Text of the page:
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I never encountered as many toads as I did this summer. I knew they were not frogs because toads have bumps on their skin and most frogs have smooth skin. My cat, Sebastian even found an American Toad under our deck. I immediately thought something was wrong with the toad (see photo below), since it had some brown slime coming from it’s mouth!
I later learned that toads have the ability to secrete a poisonous slim when they are scared. This toad also puffed itself up to look bigger. This is another part of their defense strategies.
American toads also have special glands, called paratoid glands, which look like bumps on their head. These glands produce a foul-smelling, toxic chemical. This is another defense mechanism that keeps predators from trying to eat it.
Toads start their life in the water and then spend the rest of their lives on land. Toads change from a tadpole to a toad. Some species can do this in only 12 days while others need a full year. When a young toad grows, it’s skin does not grow, so it needs to shed its skin. Ever wonder why no one has brought in a toad skin for show and tell? Toads actually eat their old skin!
Toads also like to bury into the dirt during the hottest parts of the day or for protection. They can dig backwards with their hind legs. Imagine my surprise to dig up this little toad in my flower garden. The dirt was moving and then a Bufo Americanus Toad hopped into the woods. It is very well camouflaged in this picture. Can you find it?
At Wachusett Ski Mountain we held an engineering competition. Skiers and boarders in grades K-7 participated! Contestants were asked to design a model of gondola (for a lift) from paper and see how much weigh it could hold. Contestants were then challenged to re-design their gondola in order to have it hold more weight. We used marbles to add weight to the chairs. The only requirement was that they could not use more than one 8.5 x 11 inch sheet of construction paper. They were offered three different types of tape (clear, masking, and duck tape), Popsicle sticks, string, and aluminum foil.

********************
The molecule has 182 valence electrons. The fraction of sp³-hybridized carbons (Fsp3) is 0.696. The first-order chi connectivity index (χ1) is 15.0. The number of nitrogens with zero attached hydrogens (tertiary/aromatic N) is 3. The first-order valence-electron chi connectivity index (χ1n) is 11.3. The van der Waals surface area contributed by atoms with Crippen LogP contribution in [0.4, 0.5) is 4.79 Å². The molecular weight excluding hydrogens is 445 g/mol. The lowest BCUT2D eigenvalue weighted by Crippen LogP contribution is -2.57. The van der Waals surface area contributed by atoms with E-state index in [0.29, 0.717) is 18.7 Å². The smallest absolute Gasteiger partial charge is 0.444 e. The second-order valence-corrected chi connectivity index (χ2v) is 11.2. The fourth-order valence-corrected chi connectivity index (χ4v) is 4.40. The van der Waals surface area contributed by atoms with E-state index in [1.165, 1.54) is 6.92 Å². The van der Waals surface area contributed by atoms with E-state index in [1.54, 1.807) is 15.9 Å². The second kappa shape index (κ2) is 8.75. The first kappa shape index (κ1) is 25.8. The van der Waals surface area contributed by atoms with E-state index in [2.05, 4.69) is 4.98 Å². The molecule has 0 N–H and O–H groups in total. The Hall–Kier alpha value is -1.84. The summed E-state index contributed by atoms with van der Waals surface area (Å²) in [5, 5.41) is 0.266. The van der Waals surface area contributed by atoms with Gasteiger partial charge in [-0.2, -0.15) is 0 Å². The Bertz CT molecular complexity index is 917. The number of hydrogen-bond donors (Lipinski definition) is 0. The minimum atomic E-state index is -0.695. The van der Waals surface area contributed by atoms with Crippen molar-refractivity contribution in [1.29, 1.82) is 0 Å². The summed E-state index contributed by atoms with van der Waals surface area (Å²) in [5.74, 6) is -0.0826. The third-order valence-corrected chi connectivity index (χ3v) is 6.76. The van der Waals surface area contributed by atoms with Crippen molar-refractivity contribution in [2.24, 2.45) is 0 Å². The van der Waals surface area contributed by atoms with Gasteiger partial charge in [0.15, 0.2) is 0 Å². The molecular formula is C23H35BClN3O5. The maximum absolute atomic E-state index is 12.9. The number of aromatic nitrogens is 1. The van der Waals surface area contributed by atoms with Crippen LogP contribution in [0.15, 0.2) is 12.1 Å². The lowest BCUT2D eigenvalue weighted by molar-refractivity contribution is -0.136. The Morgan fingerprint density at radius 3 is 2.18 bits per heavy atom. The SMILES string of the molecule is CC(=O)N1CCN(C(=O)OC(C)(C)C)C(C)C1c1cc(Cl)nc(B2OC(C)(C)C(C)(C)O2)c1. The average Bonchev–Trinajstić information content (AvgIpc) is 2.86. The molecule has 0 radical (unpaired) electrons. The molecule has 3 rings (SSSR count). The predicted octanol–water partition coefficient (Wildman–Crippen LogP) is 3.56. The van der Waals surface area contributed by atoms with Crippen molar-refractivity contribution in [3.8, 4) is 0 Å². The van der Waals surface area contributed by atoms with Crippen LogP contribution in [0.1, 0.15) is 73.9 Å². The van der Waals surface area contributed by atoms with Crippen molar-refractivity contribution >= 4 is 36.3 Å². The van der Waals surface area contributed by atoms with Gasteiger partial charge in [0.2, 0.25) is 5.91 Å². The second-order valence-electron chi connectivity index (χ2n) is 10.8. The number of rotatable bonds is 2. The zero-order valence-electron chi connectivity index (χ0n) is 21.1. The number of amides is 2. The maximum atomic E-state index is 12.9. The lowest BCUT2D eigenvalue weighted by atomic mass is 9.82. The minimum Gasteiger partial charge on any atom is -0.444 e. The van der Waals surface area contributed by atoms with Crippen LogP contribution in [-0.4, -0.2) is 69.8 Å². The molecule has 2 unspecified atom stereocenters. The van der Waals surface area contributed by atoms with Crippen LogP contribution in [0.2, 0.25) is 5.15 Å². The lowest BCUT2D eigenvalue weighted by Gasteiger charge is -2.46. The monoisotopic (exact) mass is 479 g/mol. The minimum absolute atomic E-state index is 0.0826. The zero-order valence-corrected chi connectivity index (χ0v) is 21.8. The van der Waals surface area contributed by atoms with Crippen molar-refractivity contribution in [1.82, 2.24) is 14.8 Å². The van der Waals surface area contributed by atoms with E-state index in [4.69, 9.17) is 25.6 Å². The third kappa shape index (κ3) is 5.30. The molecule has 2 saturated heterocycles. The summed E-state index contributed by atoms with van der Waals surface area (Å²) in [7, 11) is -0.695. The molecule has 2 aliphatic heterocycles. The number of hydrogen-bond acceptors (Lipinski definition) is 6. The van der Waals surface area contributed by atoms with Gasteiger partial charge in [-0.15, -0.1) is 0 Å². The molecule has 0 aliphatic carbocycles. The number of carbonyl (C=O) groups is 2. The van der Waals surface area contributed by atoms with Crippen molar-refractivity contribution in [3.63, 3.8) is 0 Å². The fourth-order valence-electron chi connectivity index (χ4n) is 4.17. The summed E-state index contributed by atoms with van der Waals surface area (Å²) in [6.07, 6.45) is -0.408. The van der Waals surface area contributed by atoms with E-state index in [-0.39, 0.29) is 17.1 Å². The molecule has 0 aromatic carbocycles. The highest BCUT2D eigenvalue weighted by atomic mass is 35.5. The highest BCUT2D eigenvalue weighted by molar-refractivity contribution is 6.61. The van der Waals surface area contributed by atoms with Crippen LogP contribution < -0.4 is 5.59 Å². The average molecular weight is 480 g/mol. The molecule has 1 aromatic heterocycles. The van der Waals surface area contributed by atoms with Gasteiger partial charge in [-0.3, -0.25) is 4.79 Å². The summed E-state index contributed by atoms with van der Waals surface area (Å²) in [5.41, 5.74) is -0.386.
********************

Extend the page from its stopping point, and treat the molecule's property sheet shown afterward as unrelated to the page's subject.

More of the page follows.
First time builders:
First Place: Camryn: 144 marbles
Second Place: Tim and Jack: 137 marbles
When it came to engineering a better chair the second time:
First Place: Caleb was our master at holding the most weight: 812 marbles
Second Place: Nick was our innovator, being the first to venture on his own: (308 marbles).
Honorable Mention to: Brendon, Nico, Logan, Genevieve, JP, Owen, Andrew, Brady, Nora, and KiKi! Great job everyone!!!! For those of you, who took stuff home….we anxiously, await your results!
Ever wonder what it would be like to see dolphins in their natural environment? Well, if you head to the Florida Aquarium in Tampa, Florida you can sign-up to go on a tour of Tampa Bay and perhaps see the dolphins for yourself. On 95% of the bay tours dolphins are spotted. That is because approximately 500 bottle nose dolphins make Tampa Bay their home. The average water depth of Tampa Bayis about 12 feet which is a just a little deeper than a backyard in-ground pool. Yet these dolphins are able to survive and thrive in these waters despite that Tampa Bay is also home to one of the busiest seaports in the southern United States.
Category: Blog, Sea Life
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I have always loved penguins, but the more I learned about them, the more I realized how interesting they are from how they can act like a dog when petted, be identified, and what we can all do in our daily lives to help save theirs!
Did you know that most penguins, including these live in warm climates?
Watch the video and learn from the Jason, the biologist who cares for them, what adaptations help them do so!
On the set at the Pawtucket Water Treatment Facility
“To: Faucets, From: Clouds” will have make its very first television debut on PBS Rhode Island on Sunday, October 24th at 10:30 am!
This episode is all about the remarkable trip that water makes from clouds all the way to your faucets. Along the way we meet the engineers and technicians who help clean our drinking water at the Pawtucket Water Treatment Facility. We learned that being able to supply water for a city is no small feat!